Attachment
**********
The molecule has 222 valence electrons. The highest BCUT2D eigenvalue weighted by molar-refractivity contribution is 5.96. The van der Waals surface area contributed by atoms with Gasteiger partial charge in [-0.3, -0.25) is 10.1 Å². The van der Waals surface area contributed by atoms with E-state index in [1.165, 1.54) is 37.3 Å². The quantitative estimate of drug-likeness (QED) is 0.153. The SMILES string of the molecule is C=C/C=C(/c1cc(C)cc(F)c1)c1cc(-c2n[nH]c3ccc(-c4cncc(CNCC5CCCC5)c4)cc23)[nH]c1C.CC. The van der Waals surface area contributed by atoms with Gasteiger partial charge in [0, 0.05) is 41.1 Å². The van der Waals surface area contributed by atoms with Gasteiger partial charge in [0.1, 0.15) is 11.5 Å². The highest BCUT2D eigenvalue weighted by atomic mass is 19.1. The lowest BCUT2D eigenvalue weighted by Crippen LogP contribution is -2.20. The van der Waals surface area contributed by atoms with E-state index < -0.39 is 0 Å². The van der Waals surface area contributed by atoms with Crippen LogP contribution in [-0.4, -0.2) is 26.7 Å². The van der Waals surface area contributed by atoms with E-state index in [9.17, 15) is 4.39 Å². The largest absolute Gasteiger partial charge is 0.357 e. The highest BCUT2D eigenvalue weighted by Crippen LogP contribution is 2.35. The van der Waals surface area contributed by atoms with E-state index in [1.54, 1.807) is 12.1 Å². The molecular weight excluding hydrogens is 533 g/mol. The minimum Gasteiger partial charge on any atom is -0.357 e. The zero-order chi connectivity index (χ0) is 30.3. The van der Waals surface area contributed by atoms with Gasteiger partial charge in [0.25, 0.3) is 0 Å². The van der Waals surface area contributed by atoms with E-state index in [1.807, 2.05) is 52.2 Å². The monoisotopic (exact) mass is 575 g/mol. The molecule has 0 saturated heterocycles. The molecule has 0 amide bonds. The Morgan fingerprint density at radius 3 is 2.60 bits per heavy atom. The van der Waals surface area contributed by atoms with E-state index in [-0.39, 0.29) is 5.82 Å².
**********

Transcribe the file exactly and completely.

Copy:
The molecule has 222 valence electrons. The highest BCUT2D eigenvalue weighted by molar-refractivity contribution is 5.96. The van der Waals surface area contributed by atoms with Gasteiger partial charge in [-0.3, -0.25) is 10.1 Å². The van der Waals surface area contributed by atoms with E-state index in [1.165, 1.54) is 37.3 Å². The quantitative estimate of drug-likeness (QED) is 0.153. The SMILES string of the molecule is C=C/C=C(/c1cc(C)cc(F)c1)c1cc(-c2n[nH]c3ccc(-c4cncc(CNCC5CCCC5)c4)cc23)[nH]c1C.CC. The van der Waals surface area contributed by atoms with Gasteiger partial charge in [0, 0.05) is 41.1 Å². The van der Waals surface area contributed by atoms with Gasteiger partial charge in [0.1, 0.15) is 11.5 Å². The highest BCUT2D eigenvalue weighted by atomic mass is 19.1. The lowest BCUT2D eigenvalue weighted by Crippen LogP contribution is -2.20. The van der Waals surface area contributed by atoms with E-state index < -0.39 is 0 Å². The van der Waals surface area contributed by atoms with Crippen LogP contribution in [-0.4, -0.2) is 26.7 Å². The van der Waals surface area contributed by atoms with E-state index in [9.17, 15) is 4.39 Å². The largest absolute Gasteiger partial charge is 0.357 e. The highest BCUT2D eigenvalue weighted by Crippen LogP contribution is 2.35. The van der Waals surface area contributed by atoms with E-state index in [1.54, 1.807) is 12.1 Å². The molecular weight excluding hydrogens is 533 g/mol. The minimum Gasteiger partial charge on any atom is -0.357 e. The zero-order chi connectivity index (χ0) is 30.3. The van der Waals surface area contributed by atoms with Gasteiger partial charge in [0.25, 0.3) is 0 Å². The van der Waals surface area contributed by atoms with E-state index in [1.807, 2.05) is 52.2 Å². The monoisotopic (exact) mass is 575 g/mol. The molecule has 0 saturated heterocycles. The molecule has 0 amide bonds. The Morgan fingerprint density at radius 3 is 2.60 bits per heavy atom. The van der Waals surface area contributed by atoms with E-state index in [-0.39, 0.29) is 5.82 Å².